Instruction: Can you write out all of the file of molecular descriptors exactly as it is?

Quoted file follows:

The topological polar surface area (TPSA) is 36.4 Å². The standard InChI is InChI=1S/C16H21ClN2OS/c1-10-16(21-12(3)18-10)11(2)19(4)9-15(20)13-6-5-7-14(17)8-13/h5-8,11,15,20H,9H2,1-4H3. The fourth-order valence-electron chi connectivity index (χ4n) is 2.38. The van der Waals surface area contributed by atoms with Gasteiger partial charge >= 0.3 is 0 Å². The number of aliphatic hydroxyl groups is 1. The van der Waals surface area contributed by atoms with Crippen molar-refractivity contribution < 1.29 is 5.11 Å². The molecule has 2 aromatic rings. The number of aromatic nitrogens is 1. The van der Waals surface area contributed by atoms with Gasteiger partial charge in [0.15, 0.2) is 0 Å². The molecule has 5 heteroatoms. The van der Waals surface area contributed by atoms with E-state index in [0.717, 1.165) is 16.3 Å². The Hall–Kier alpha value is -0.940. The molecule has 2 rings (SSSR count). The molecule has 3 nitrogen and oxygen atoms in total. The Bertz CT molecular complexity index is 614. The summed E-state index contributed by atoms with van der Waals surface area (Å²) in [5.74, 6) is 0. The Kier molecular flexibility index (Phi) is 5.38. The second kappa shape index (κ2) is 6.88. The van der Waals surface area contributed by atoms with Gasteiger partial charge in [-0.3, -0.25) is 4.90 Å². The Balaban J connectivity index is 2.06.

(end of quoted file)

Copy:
The topological polar surface area (TPSA) is 36.4 Å². The standard InChI is InChI=1S/C16H21ClN2OS/c1-10-16(21-12(3)18-10)11(2)19(4)9-15(20)13-6-5-7-14(17)8-13/h5-8,11,15,20H,9H2,1-4H3. The fourth-order valence-electron chi connectivity index (χ4n) is 2.38. The van der Waals surface area contributed by atoms with Gasteiger partial charge >= 0.3 is 0 Å². The number of aliphatic hydroxyl groups is 1. The van der Waals surface area contributed by atoms with Crippen molar-refractivity contribution < 1.29 is 5.11 Å². The molecule has 2 aromatic rings. The number of aromatic nitrogens is 1. The van der Waals surface area contributed by atoms with Gasteiger partial charge in [0.15, 0.2) is 0 Å². The molecule has 5 heteroatoms. The van der Waals surface area contributed by atoms with E-state index in [0.717, 1.165) is 16.3 Å². The Hall–Kier alpha value is -0.940. The molecule has 2 rings (SSSR count). The molecule has 3 nitrogen and oxygen atoms in total. The Bertz CT molecular complexity index is 614. The summed E-state index contributed by atoms with van der Waals surface area (Å²) in [5.74, 6) is 0. The Kier molecular flexibility index (Phi) is 5.38. The second kappa shape index (κ2) is 6.88. The van der Waals surface area contributed by atoms with Gasteiger partial charge in [-0.3, -0.25) is 4.90 Å². The Balaban J connectivity index is 2.06.